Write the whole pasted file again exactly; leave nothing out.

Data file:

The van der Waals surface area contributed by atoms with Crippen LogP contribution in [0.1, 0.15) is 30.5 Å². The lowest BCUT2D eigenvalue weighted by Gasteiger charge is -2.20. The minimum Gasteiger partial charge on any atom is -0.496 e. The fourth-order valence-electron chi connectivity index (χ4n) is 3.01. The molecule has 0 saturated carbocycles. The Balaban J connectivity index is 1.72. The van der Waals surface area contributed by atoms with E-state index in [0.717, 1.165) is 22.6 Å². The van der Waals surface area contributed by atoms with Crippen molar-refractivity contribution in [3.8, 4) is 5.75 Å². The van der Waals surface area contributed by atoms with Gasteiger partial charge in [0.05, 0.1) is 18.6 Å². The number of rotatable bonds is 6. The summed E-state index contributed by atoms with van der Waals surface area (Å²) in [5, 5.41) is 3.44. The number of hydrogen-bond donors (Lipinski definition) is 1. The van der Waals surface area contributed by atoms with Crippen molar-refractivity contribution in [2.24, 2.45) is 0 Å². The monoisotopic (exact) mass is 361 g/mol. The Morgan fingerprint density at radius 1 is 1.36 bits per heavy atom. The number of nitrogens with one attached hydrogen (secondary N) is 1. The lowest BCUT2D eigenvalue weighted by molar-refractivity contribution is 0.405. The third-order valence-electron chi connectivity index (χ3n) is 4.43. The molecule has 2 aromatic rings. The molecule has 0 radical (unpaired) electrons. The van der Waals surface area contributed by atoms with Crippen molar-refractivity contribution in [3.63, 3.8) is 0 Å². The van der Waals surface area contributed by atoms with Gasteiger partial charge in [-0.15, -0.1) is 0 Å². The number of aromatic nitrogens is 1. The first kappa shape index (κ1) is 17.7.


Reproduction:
The van der Waals surface area contributed by atoms with Crippen LogP contribution in [0.1, 0.15) is 30.5 Å². The lowest BCUT2D eigenvalue weighted by Gasteiger charge is -2.20. The minimum Gasteiger partial charge on any atom is -0.496 e. The fourth-order valence-electron chi connectivity index (χ4n) is 3.01. The molecule has 0 saturated carbocycles. The Balaban J connectivity index is 1.72. The van der Waals surface area contributed by atoms with E-state index in [0.717, 1.165) is 22.6 Å². The van der Waals surface area contributed by atoms with Crippen molar-refractivity contribution in [3.8, 4) is 5.75 Å². The van der Waals surface area contributed by atoms with Gasteiger partial charge in [0.05, 0.1) is 18.6 Å². The number of rotatable bonds is 6. The summed E-state index contributed by atoms with van der Waals surface area (Å²) in [5, 5.41) is 3.44. The number of hydrogen-bond donors (Lipinski definition) is 1. The van der Waals surface area contributed by atoms with Crippen molar-refractivity contribution in [2.24, 2.45) is 0 Å². The monoisotopic (exact) mass is 361 g/mol. The Morgan fingerprint density at radius 1 is 1.36 bits per heavy atom. The number of nitrogens with one attached hydrogen (secondary N) is 1. The lowest BCUT2D eigenvalue weighted by molar-refractivity contribution is 0.405. The third-order valence-electron chi connectivity index (χ3n) is 4.43. The molecule has 2 aromatic rings. The molecule has 0 radical (unpaired) electrons. The van der Waals surface area contributed by atoms with Crippen molar-refractivity contribution in [3.63, 3.8) is 0 Å². The van der Waals surface area contributed by atoms with Gasteiger partial charge in [-0.15, -0.1) is 0 Å². The number of aromatic nitrogens is 1. The first kappa shape index (κ1) is 17.7.